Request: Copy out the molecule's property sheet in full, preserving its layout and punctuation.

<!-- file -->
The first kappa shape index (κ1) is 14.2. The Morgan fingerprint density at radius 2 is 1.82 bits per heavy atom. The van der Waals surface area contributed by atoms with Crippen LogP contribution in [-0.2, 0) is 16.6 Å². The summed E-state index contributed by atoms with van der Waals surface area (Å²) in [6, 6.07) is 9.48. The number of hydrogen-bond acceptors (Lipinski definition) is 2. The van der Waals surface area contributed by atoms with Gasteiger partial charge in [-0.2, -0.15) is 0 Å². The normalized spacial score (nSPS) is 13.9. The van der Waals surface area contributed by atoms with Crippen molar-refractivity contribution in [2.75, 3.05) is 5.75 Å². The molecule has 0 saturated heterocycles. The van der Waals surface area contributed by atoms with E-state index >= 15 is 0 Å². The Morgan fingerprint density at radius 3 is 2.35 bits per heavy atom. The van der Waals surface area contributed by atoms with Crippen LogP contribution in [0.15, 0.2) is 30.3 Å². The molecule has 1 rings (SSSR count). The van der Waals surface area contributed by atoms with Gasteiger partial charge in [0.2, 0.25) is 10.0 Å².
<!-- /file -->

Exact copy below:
The first kappa shape index (κ1) is 14.2. The Morgan fingerprint density at radius 2 is 1.82 bits per heavy atom. The van der Waals surface area contributed by atoms with Crippen LogP contribution in [-0.2, 0) is 16.6 Å². The summed E-state index contributed by atoms with van der Waals surface area (Å²) in [6, 6.07) is 9.48. The number of hydrogen-bond acceptors (Lipinski definition) is 2. The van der Waals surface area contributed by atoms with Gasteiger partial charge in [-0.2, -0.15) is 0 Å². The normalized spacial score (nSPS) is 13.9. The van der Waals surface area contributed by atoms with Crippen molar-refractivity contribution in [2.75, 3.05) is 5.75 Å². The molecule has 0 saturated heterocycles. The van der Waals surface area contributed by atoms with E-state index >= 15 is 0 Å². The Morgan fingerprint density at radius 3 is 2.35 bits per heavy atom. The van der Waals surface area contributed by atoms with Crippen LogP contribution in [0.15, 0.2) is 30.3 Å². The molecule has 1 rings (SSSR count). The van der Waals surface area contributed by atoms with Gasteiger partial charge in [0.2, 0.25) is 10.0 Å².